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Lesson Posted on 14/04/2018 Exam Coaching Exam Coaching/UPSC Exams Coaching/Civil Services (Mains) Coaching Tuition/BA Tuition

How to study Indian History?

Tarlok Singh

Step 1 - Divide your syllabus into three major parts, that is ancient, medieval and modern history.Step 2 - Better to start with ancient Indian history, study chronologically, as it will provide you with the basic startup knowledge of Indian subcontinents history. Try to write down the important events,... read more

Step 1 - Divide your syllabus into three major parts, that is ancient, medieval and modern history.

Step 2 - Better to start with ancient Indian history, study chronologically, as it will provide you with the basic startup knowledge of Indian subcontinents history. Try to write down the important events, dates, names, e.g., the name of the king, his poets, authors of texts/manuscripts etc.

Step 3 - Study regularly according to your timetable, gaps in the regular study will result in confusion as this is history and syllabus is vast.

Step 4 - Try to study by following regular revision method, it means before you start your next topic give a quick revision to the last topic you already covered. This is a very good method, especially for history students.

Step 5 - Cover your syllabus from topic to topic, chapter to chapter. If you are jumping your chapter/topics then this will surely increase your confusion and will waste your time even more as events in history are linked to each other, names are also repeated. For example Chandragupta 1, Chandragupta 2 etc.

Important overview - ancient Indian history is all about sources of ancient history, authors, poets, kings, their work, ancient findings, coins, manuscripts, temples, temple arts etc.

Medieval history is all about administration, wars, Mughals, development in art and literature, religion and downfall of various Kingdoms.

Modern history is all about the downfall of Indian princes, Britishers, their treaties their wars their policies, Indian economy. New ideas of religion and politics and struggle for independence.

Important authors - for ancient Indian history RS Sharma is best.
For medieval history, Satish Chandra is best.
For modern history, Bipin Chandra and Mohammad Tareeq are best.

Along with these authors, you must follow special editions of Pratiyogita Darpan on ancient medieval and modern history. Krishna reddie's book is also good when it comes to question bank and chronological notes etc. but it's a big book.

So please study chronologically and regularly, have a nice day.

Tarlok Singh
MA History, MA Economics.

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Asked on 23/01/2018 Exam Coaching/UPSC Exams Coaching/Civil Services (Mains) Coaching

What's the biggest challenges in cracking Civil service exam for the first attempt? 

Answer

Lesson Posted on 17/11/2017 Exam Coaching/UPSC Exams Coaching/Civil Services (Mains) Coaching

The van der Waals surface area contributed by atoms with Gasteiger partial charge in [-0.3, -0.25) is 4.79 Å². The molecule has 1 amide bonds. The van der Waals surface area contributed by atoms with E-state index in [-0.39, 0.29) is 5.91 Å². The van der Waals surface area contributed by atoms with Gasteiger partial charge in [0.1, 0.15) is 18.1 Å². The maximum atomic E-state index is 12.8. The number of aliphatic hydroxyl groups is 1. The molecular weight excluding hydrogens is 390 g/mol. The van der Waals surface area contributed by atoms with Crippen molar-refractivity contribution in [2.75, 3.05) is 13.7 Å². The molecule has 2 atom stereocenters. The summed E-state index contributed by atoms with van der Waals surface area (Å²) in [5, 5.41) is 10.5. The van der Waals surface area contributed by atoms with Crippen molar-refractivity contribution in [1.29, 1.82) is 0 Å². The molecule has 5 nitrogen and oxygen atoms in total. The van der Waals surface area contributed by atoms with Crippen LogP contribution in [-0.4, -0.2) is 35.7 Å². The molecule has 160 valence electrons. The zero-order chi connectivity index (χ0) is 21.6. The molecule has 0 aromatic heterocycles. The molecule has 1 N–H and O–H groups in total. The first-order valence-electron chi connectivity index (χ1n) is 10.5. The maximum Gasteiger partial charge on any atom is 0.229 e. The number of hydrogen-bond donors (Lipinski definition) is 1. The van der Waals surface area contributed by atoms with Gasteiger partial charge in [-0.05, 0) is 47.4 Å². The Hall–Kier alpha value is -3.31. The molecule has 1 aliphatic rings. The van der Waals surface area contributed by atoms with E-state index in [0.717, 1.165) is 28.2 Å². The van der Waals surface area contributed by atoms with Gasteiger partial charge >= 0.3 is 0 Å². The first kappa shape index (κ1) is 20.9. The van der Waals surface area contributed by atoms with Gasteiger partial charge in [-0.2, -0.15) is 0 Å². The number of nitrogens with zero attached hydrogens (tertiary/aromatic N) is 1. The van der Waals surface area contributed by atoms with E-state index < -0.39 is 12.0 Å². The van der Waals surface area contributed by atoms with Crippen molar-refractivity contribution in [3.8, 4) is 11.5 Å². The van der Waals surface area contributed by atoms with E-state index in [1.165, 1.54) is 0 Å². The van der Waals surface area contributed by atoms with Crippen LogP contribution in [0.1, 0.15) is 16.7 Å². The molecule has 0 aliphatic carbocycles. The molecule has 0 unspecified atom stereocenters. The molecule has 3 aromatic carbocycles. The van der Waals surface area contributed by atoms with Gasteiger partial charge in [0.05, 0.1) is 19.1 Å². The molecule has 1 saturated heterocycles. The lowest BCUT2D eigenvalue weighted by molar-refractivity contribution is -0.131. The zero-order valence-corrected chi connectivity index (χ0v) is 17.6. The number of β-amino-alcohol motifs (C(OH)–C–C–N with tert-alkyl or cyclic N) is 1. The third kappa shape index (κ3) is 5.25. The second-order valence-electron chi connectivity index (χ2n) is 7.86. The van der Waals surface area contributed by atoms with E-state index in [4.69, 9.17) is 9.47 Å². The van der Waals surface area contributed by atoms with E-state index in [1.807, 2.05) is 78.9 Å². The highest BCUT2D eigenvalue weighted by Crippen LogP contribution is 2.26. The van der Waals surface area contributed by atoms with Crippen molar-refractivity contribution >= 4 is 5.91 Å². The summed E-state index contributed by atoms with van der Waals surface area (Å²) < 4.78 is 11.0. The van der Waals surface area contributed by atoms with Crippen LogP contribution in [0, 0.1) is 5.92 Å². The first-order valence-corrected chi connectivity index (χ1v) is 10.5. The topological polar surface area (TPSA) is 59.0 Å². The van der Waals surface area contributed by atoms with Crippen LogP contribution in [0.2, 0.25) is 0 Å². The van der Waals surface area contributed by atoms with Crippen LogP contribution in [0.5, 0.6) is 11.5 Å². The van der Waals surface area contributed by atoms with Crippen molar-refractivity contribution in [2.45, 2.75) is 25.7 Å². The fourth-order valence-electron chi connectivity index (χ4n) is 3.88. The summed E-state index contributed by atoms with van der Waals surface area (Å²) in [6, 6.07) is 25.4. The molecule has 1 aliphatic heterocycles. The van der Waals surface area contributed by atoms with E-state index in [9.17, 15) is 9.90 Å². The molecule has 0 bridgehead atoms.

China Dismisses Indo: Pacific Concept

Chanakya IAS Academy

Chanakya IAS Academy stands out from the crowd in imparting the best coaching for civil services exam....

Subject: International Relations Paper: Gs Paper 2 China Dismisses Indo- Pacific Concept As Speculation The News: China dismissed as speculation reports about the US and Japan floating a strategic concept of a "free and open" Indo-Pacific region, a phrase which a US official earlier... read more
Subject: International Relations
Paper: Gs Paper 2
                China Dismisses Indo- Pacific Concept As Speculation
The News:
  • China dismissed as speculation reports about the US and Japan floating a strategic concept of a "free and open" Indo-Pacific region, a phrase which a US official earlier said highlights the rise of India.
  • During the summit  Japanese Prime Minister Shinzo Abe and US President Donald Trump has reached an agreement on the strategic concept of building a free and open Indo-Pacific region are "gas and speculation”.
  • Later this week, President Trump embarks on a 12-day visit to Japan, South Korea, China, Vietnam and Philippines. However, Donald Trump will not be visiting India this time.
  • On November 5, the Trump administration defended the use of the "Indo-Pacific" phrase instead of "Asia Pacific", saying it captures the importance of the rise of India with which the US has strong and growing ties.
Indo- Pacific:
  • The term “Indo-Pacific” has gained currency in recent times, largely due to statements regarding the United States’ Rebalance to Asia strategy and an acknowledgement of linkage between the Indian and Pacific Oceans.
  • The ‘Free and Open Indo-Pacific Strategy’ rests on “two oceans” — Indian and Pacific — and “two continents” — Africa and Asia.
Indo- Pacific Strategy Of Japan:
  • The new concept, “Free and Open Indo-Pacific Strategy” that aims to prepare Japan to deal with the fast changing global and regional order and threats from China and North Korea.
  • The new Japanese strategy that will build peace pro-actively, based on “diplomacy that takes a panoramic view of the world map”.